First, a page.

Thousands of students across the country walked out their classroom this past Wednesday to protest gun violence, but after a California teacher tried to open a debate in class about the politics of the protest, she was put on paid leave.

Sacramento history teacher Julianne Benzel told CBS 13 that prior to the walkout, she wanted to keep her students informed by discussing it from a different perspective.

Benzel said she never discouraged her students from participating in the nationwide walkout and that she only questioned whether it’s appropriate for a school to support a protest against gun violence if they’re not willing to support all protests.

Benzel told the news station:

“[…] I just kind of used the example which I know it’s really controversial, but I know it was the best example I thought of at the time—a group of students nationwide, or even locally, decided ‘I want to walk out of school for 17 minutes’ and go in the quad area and protest abortion, would that be allowed by our administration?”

Following the class discussion, Rocklin High School administration didn’t talk to her about her lecture.

However, as thousands of students walked out of class, Benzel received a letter from her human resources department informing her she was being placed on paid administrative leave, reports CBS 13.

Benzel explained that she thinks she was unfairly “targeted” by Rocklin High School administration for her controversial discussion topic.

She said:

“I didn’t get any backlash from my students. All my students totally understood that there could not be a double standard.

[…]

I feel like if we were to go to school and say something like I want to walk out maybe for abortion rights, then you know they probably wouldn’t let us because that’s more of a conservative push. But someone wants to say let’s walk out for gun control then the school’s going to go with it because it’s more of a popular view.”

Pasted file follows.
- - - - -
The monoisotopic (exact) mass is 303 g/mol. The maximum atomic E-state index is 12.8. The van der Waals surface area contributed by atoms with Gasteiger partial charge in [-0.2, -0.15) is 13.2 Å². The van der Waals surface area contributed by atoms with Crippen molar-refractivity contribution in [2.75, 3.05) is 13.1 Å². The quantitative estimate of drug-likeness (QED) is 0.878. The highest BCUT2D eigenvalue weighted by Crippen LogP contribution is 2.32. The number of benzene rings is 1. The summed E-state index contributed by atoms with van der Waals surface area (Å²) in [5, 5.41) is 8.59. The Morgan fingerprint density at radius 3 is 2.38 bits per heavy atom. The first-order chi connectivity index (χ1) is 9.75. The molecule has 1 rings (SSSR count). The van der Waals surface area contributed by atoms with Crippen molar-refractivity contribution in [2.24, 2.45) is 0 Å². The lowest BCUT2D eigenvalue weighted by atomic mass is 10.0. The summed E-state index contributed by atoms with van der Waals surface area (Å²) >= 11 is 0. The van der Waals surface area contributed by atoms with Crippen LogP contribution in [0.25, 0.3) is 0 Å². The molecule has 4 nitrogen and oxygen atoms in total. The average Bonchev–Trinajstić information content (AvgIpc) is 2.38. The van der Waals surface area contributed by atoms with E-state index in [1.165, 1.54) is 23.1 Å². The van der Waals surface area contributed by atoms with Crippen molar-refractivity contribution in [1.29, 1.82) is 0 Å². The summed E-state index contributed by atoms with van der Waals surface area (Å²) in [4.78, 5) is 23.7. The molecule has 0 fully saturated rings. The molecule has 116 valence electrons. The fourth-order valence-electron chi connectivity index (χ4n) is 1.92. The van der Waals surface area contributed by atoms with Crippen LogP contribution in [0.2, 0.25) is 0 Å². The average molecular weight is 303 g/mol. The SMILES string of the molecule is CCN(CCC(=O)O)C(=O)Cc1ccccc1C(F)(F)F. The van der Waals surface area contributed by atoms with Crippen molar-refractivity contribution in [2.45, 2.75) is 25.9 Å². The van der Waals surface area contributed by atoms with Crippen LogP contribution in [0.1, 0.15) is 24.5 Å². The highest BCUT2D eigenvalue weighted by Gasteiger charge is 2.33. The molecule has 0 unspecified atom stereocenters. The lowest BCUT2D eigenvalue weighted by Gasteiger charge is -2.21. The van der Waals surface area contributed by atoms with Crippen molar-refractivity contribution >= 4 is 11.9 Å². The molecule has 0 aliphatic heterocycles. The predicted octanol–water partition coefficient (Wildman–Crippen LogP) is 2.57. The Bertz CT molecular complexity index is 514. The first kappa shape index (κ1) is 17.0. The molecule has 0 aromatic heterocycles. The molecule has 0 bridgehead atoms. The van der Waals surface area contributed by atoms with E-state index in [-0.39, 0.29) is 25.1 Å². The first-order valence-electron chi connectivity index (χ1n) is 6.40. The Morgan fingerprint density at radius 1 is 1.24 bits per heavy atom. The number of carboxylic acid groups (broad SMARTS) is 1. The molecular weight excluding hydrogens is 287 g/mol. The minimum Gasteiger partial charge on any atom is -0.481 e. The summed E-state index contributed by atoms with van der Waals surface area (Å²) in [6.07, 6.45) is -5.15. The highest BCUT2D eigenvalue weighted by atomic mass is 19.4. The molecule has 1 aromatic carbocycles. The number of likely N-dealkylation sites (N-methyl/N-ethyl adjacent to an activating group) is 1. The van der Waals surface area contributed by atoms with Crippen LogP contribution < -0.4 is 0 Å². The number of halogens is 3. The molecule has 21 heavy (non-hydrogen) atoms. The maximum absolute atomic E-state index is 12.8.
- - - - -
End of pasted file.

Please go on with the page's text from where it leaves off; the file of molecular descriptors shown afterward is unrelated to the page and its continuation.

Fox News reports that Benzel will return on Monday.

Rocklin School District’s chief of communications and community engagement, Diana Capra, said in a statement:

The teacher was not penalized or placed on leave based on her viewpoints. […] The district can clarify that the action was taken due to complaints from parents and students involving the teacher’s communications regarding… the student-led remembrance activities.

Benzel responded to those claims by pointing out “that just two students and one parent took issue with the discussion.” She said:

“I teach over 120 students and [administrators] took two students and one parent’s complaint and … took that minuscule evidence, did not corroborate it with any other students or parents and basically targeted me.”

The teacher’s debate got mixed reactions on social media. Commenters wrote:

CBS 13 reports that Benzel has since retained legal counsel. She said the school’s decision has raised questions about first amendment rights.

About the author

Tiffani is a writer for Dearly. She is from New York City. Prior to working for Dearly she covered fashion news and managed social media for various digital media outlets.

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